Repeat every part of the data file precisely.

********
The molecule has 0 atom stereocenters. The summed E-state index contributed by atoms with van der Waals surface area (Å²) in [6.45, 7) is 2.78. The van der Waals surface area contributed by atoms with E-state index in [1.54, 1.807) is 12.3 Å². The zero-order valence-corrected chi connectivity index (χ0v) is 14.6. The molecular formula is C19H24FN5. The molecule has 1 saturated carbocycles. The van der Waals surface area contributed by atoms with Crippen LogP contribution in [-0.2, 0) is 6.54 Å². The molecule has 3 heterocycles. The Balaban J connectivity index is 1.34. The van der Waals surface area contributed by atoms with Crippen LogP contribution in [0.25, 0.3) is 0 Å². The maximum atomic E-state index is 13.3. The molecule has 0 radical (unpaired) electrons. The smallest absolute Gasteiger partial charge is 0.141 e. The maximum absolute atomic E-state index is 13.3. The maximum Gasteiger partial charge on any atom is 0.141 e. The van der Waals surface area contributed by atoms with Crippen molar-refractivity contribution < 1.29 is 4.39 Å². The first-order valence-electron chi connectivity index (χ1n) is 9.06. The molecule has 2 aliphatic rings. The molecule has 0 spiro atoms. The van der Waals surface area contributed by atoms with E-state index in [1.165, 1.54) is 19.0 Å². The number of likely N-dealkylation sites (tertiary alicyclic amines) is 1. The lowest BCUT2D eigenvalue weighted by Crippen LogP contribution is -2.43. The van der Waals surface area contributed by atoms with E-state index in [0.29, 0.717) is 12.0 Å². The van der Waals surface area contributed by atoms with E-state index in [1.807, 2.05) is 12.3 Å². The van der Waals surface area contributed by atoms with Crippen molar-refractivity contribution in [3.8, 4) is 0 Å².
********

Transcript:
The molecule has 0 atom stereocenters. The summed E-state index contributed by atoms with van der Waals surface area (Å²) in [6.45, 7) is 2.78. The van der Waals surface area contributed by atoms with E-state index in [1.54, 1.807) is 12.3 Å². The zero-order valence-corrected chi connectivity index (χ0v) is 14.6. The molecular formula is C19H24FN5. The molecule has 1 saturated carbocycles. The van der Waals surface area contributed by atoms with Crippen LogP contribution in [-0.2, 0) is 6.54 Å². The molecule has 3 heterocycles. The Balaban J connectivity index is 1.34. The van der Waals surface area contributed by atoms with Crippen LogP contribution in [0.25, 0.3) is 0 Å². The maximum atomic E-state index is 13.3. The molecule has 0 radical (unpaired) electrons. The smallest absolute Gasteiger partial charge is 0.141 e. The maximum absolute atomic E-state index is 13.3. The maximum Gasteiger partial charge on any atom is 0.141 e. The van der Waals surface area contributed by atoms with Crippen molar-refractivity contribution < 1.29 is 4.39 Å². The first-order valence-electron chi connectivity index (χ1n) is 9.06. The molecule has 2 aliphatic rings. The molecule has 0 spiro atoms. The van der Waals surface area contributed by atoms with E-state index in [1.165, 1.54) is 19.0 Å². The number of likely N-dealkylation sites (tertiary alicyclic amines) is 1. The lowest BCUT2D eigenvalue weighted by Crippen LogP contribution is -2.43. The van der Waals surface area contributed by atoms with E-state index in [0.29, 0.717) is 12.0 Å². The van der Waals surface area contributed by atoms with E-state index in [1.807, 2.05) is 12.3 Å². The van der Waals surface area contributed by atoms with Crippen molar-refractivity contribution in [3.8, 4) is 0 Å².